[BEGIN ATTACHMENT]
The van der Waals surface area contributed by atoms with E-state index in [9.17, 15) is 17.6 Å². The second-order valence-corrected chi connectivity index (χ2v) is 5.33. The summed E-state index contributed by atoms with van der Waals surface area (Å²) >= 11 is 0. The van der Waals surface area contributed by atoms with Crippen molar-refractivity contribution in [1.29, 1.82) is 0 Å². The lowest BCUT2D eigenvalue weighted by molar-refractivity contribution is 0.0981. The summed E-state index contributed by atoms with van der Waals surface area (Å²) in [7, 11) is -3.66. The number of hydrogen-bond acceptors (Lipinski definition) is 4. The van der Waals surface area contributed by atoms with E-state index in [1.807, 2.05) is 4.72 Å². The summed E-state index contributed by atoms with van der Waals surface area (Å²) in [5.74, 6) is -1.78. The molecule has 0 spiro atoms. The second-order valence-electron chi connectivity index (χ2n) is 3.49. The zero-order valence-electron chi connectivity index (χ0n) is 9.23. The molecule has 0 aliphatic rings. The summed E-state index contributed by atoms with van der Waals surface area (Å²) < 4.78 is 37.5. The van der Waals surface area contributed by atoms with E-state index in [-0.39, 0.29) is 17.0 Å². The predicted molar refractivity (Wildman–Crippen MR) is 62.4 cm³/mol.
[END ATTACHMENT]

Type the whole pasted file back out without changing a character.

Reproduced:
The van der Waals surface area contributed by atoms with E-state index in [9.17, 15) is 17.6 Å². The second-order valence-corrected chi connectivity index (χ2v) is 5.33. The summed E-state index contributed by atoms with van der Waals surface area (Å²) >= 11 is 0. The van der Waals surface area contributed by atoms with Crippen molar-refractivity contribution in [1.29, 1.82) is 0 Å². The lowest BCUT2D eigenvalue weighted by molar-refractivity contribution is 0.0981. The summed E-state index contributed by atoms with van der Waals surface area (Å²) in [7, 11) is -3.66. The number of hydrogen-bond acceptors (Lipinski definition) is 4. The van der Waals surface area contributed by atoms with E-state index in [1.807, 2.05) is 4.72 Å². The summed E-state index contributed by atoms with van der Waals surface area (Å²) in [5.74, 6) is -1.78. The molecule has 0 spiro atoms. The second-order valence-electron chi connectivity index (χ2n) is 3.49. The zero-order valence-electron chi connectivity index (χ0n) is 9.23. The molecule has 0 aliphatic rings. The summed E-state index contributed by atoms with van der Waals surface area (Å²) < 4.78 is 37.5. The van der Waals surface area contributed by atoms with E-state index in [-0.39, 0.29) is 17.0 Å². The predicted molar refractivity (Wildman–Crippen MR) is 62.4 cm³/mol.